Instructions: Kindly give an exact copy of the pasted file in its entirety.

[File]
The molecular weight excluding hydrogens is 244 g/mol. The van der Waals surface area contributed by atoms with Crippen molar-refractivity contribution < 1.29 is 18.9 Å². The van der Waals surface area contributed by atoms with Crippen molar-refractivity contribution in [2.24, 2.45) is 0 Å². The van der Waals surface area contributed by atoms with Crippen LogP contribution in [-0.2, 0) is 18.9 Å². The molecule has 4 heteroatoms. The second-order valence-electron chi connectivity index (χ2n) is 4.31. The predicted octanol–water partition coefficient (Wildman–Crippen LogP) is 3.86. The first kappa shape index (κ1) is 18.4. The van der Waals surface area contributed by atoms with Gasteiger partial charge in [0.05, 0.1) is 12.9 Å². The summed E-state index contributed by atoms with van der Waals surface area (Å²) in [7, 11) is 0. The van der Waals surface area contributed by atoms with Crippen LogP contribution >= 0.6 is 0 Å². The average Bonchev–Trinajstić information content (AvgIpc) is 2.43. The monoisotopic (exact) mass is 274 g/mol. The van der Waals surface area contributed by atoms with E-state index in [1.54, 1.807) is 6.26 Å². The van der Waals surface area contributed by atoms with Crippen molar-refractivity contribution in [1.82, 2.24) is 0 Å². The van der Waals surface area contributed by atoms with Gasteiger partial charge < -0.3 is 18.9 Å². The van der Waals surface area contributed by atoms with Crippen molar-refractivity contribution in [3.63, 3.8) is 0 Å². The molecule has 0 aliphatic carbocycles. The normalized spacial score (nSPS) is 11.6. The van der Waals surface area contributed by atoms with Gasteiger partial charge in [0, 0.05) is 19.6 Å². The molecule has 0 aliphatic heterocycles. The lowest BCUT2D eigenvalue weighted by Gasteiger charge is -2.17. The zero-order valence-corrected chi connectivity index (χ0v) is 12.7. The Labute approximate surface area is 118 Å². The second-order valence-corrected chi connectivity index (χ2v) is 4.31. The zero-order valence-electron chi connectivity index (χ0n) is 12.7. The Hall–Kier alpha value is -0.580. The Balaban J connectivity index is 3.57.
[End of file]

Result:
The molecular weight excluding hydrogens is 244 g/mol. The van der Waals surface area contributed by atoms with Crippen molar-refractivity contribution < 1.29 is 18.9 Å². The van der Waals surface area contributed by atoms with Crippen molar-refractivity contribution in [2.24, 2.45) is 0 Å². The van der Waals surface area contributed by atoms with Crippen LogP contribution in [-0.2, 0) is 18.9 Å². The molecule has 4 heteroatoms. The second-order valence-electron chi connectivity index (χ2n) is 4.31. The predicted octanol–water partition coefficient (Wildman–Crippen LogP) is 3.86. The first kappa shape index (κ1) is 18.4. The van der Waals surface area contributed by atoms with Gasteiger partial charge in [0.05, 0.1) is 12.9 Å². The summed E-state index contributed by atoms with van der Waals surface area (Å²) in [7, 11) is 0. The van der Waals surface area contributed by atoms with Crippen LogP contribution >= 0.6 is 0 Å². The average Bonchev–Trinajstić information content (AvgIpc) is 2.43. The monoisotopic (exact) mass is 274 g/mol. The van der Waals surface area contributed by atoms with E-state index in [1.54, 1.807) is 6.26 Å². The van der Waals surface area contributed by atoms with Crippen molar-refractivity contribution in [1.82, 2.24) is 0 Å². The van der Waals surface area contributed by atoms with Gasteiger partial charge < -0.3 is 18.9 Å². The van der Waals surface area contributed by atoms with Crippen molar-refractivity contribution in [3.63, 3.8) is 0 Å². The molecule has 0 aliphatic carbocycles. The normalized spacial score (nSPS) is 11.6. The van der Waals surface area contributed by atoms with Gasteiger partial charge in [0, 0.05) is 19.6 Å². The molecule has 0 aliphatic heterocycles. The lowest BCUT2D eigenvalue weighted by Gasteiger charge is -2.17. The zero-order valence-corrected chi connectivity index (χ0v) is 12.7. The Labute approximate surface area is 118 Å². The second-order valence-corrected chi connectivity index (χ2v) is 4.31. The zero-order valence-electron chi connectivity index (χ0n) is 12.7. The Hall–Kier alpha value is -0.580. The Balaban J connectivity index is 3.57.